Recent Vanguard research concludes that the “neutral rate of interest”—a theoretical rate that neither promotes nor restricts economic activity—is higher than many may have thought. That finding and our related policy analysis support our view that the Fed may need to raise its federal funds target rate by a further 25–75 basis points before ending a rate-hiking cycle that began in March 2022 and has totaled 525 basis points. (A basis point is one-hundredth of a percentage point.) The Fed’s rate target currently stands at 5.25%–5.5%. We don’t foresee the central bank cutting its target until the second half of 2024.
The views below are those of the global economics and markets team of Vanguard Investment Strategy Group as of September 13, 2023.
The Reserve Bank of Australia (RBA) has left its cash rate unchanged, at 4.1%, for three consecutive policy meetings, but something noteworthy has been missing from its statements: an indication that the bank has completed its rate-hiking cycle.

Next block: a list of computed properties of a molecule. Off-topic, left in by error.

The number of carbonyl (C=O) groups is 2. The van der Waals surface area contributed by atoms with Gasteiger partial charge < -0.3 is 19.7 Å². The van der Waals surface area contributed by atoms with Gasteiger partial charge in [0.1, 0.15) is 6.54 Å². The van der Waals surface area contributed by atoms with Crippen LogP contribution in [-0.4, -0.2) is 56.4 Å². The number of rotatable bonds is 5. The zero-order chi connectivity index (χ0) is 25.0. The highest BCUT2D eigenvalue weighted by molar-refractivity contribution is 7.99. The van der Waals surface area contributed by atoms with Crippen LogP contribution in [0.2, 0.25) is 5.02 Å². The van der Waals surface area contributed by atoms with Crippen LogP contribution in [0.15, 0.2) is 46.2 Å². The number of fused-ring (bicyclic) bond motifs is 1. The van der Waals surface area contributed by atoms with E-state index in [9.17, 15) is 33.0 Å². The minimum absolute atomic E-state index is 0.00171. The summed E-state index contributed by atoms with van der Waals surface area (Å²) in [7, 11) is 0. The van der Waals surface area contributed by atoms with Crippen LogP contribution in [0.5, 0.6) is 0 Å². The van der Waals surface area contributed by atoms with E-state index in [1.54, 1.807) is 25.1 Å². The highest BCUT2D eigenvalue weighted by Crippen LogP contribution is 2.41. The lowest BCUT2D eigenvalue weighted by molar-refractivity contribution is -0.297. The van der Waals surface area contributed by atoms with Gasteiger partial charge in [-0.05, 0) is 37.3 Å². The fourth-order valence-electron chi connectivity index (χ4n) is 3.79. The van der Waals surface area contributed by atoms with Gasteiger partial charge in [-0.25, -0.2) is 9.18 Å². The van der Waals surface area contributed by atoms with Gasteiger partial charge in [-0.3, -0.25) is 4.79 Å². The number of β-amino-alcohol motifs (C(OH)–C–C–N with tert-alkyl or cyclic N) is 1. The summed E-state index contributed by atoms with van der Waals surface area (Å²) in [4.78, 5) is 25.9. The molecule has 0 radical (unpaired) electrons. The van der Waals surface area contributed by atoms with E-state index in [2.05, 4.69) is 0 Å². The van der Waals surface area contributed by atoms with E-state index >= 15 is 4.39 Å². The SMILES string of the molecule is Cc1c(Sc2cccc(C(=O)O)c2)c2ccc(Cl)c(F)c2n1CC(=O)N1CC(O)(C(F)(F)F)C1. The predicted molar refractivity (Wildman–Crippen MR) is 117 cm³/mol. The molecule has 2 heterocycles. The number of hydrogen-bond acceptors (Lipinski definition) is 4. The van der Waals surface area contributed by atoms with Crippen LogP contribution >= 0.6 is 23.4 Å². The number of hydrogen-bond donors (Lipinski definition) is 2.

In the last significant data release before the Federal Reserve’s next policy decision, core inflation accelerated in August compared with the two previous months, the Bureau of Labor Statistics reported. Although both core and headline inflation marginally exceeded our expectations, we don’t see cause for concern. Shelter costs continue to trend lower, goods prices have been deflationary, and—outside of volatile transportation prices—services prices have been largely within expectations.